A member of a people residing in Canaan or its vicinity in the days of Abram (Abraham). The Scriptures, however, provide no definite genealogical link for determining their origin.—Gen. 15:18-21.
While some scholars, on the basis of a similar Aramaic word, consider “Kenite” to mean “smith,” this is uncertain. The Bible itself does not speak of the Kenites as smiths, but does appear to indicate that at least some of them were shepherds. (Compare Exodus 2:15, 16; 3:1; Judges 1:16.) Another suggestion links the term “Kenite” with a Hebrew word meaning “nest,” and this would fit the description of the Kenites’ dwelling place or ‘nest’ as being “set on the crag.”—Num. 24:21.
At the time Moses fled from Egypt to the land of Midian he married into a Kenite family living there. When the setting of an account involves their residence in Midian, members of this family are called Midianites; in other cases they are referred to as Kenites. This suggests that Moses’ father-in-law Jethro, “the priest of Midian,” and his brother-in-law Hobab may have been Midianites from a geographical standpoint. (Ex. 2:15, 16; 3:1; 18:1: Num. 10:29, 30; Judg. 1:16) On the other hand, if Moses’ relatives were racial descendants of Midian, then they may have been called Kenites because of belonging to a Kenite branch or family of the Midianites, thus making them racially distinct from the Kenites existing in Abraham’s time before the birth of Midian.
When the Israelites were about to leave the region of Mount Sinai, Moses requested that Hobab accompany them to serve as “eyes” or as a scout for the nation because of his knowledge of the area. Although declining at first, Hobab apparently did go along, for the Kenites are later mentioned as taking up residence in the wilderness of Judah to the S of Arad.—Num. 10:29-32; Judg. 1:16.
At a later period Heber the Kenite separated himself from the other Kenites and pitched his tent at Kedesh in the territory of Naphtali. (Judg. 4:11) When the Canaanite forces were overthrown, Sisera “fled on foot to the tent of Jael the wife of Heber the Kenite, for there was peace between Jabin the king of Hazor and the household of Heber the Kenite.”—However, there Sisera’s life ended at Jael’s hand.—Judg. 4:17-21; 5:24-27.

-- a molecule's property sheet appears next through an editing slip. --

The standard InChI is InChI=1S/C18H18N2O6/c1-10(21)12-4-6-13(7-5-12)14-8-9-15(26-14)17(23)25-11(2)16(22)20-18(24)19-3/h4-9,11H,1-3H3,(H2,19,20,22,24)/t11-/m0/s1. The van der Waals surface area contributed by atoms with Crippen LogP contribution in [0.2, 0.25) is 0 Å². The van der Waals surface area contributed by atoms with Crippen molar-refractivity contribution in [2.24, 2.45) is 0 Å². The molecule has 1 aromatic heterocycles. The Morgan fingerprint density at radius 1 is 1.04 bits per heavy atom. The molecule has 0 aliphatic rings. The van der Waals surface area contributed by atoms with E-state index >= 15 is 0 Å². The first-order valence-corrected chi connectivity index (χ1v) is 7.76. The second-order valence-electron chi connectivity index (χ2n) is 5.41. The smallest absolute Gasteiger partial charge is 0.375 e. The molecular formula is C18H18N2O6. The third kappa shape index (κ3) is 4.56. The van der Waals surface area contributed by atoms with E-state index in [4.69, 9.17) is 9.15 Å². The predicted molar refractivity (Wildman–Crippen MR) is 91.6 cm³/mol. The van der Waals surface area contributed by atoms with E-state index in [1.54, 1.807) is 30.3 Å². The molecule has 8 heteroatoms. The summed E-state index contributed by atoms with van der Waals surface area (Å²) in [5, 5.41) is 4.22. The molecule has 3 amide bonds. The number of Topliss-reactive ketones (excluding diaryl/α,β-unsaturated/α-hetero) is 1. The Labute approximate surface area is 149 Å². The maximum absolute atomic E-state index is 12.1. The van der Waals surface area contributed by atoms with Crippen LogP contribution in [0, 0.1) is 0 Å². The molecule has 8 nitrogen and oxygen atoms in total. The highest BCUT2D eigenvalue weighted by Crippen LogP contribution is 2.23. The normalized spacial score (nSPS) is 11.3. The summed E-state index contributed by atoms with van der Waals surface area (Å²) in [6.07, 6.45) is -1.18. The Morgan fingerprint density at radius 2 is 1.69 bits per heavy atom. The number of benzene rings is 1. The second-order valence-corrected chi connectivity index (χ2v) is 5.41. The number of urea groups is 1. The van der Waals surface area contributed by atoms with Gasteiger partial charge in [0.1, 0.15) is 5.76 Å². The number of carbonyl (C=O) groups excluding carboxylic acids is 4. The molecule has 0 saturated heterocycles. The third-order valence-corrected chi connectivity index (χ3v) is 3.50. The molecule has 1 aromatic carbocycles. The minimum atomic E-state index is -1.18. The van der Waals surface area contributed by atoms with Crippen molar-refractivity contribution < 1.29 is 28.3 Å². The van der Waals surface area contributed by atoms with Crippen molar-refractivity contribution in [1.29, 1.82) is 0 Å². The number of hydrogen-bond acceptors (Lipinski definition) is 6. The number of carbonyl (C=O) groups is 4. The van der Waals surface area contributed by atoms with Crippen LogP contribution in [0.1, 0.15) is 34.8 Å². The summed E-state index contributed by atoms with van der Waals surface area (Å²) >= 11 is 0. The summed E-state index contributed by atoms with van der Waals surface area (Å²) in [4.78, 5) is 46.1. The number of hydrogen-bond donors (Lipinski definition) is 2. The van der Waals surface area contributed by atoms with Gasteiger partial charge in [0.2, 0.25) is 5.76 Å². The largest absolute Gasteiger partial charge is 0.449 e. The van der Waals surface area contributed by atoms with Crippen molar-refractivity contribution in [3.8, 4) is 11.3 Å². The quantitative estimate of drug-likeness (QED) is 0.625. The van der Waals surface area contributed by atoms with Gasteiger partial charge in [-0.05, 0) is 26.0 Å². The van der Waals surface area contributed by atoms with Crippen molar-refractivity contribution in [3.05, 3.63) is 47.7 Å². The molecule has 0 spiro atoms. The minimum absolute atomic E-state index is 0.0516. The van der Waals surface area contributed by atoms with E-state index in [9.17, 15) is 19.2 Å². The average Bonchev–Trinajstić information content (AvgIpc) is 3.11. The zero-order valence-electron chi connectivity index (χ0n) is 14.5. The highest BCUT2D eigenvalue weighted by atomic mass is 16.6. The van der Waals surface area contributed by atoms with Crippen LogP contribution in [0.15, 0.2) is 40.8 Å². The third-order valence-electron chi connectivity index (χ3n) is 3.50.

In the days of King Saul some Kenites were residing among the Amalekites. Therefore Saul, when about to make war against the Amalekites, urged the Kenites to separate themselves to escape calamity. This kindness was extended because the Kenites had themselves “exercised loving-kindness with all the sons of Israel at the time of their coming up out of Egypt.” (1 Sam. 15:5, 6; compare Exodus 18:8, 9; Numbers 10:29-33.) Later, David told Achish that he made a raid “upon the south of the Kenites.” (1 Sam. 27:10) But this was part of a subterfuge. Actually, the Kenites were on friendly terms with the Israelites. Thus, when David plundered Ziklag he sent some of the spoil “to those in the cities of the Kenites,” probably in the mountainous region of southern Judah.—1 Sam. 30:29.
Families of scribes residing at Jabez were Kenites “that came from Hammath the father of the house of Rechab.” (1 Chron. 2:55) They are mentioned in connection with descendants of Judah.—1 Chron. 2:3.
The fact that the Kenites lived in association with different peoples at various times and places may imply that this nomadic or seminomadic people was not entirely absorbed by any other tribe or people.
The Bible does not specifically report what happened to the Kenites, also called Kain. Balaam’s proverbial utterance concerning them posed the question: “How long will it be till Assyria will carry you away captive?” (Num. 24:21, 22) So it may be that some Kenites lived in the northern kingdom of Israel and surrounding areas and were taken captive along with them by the Assyrians.—2 Ki. 15:29; 17:6.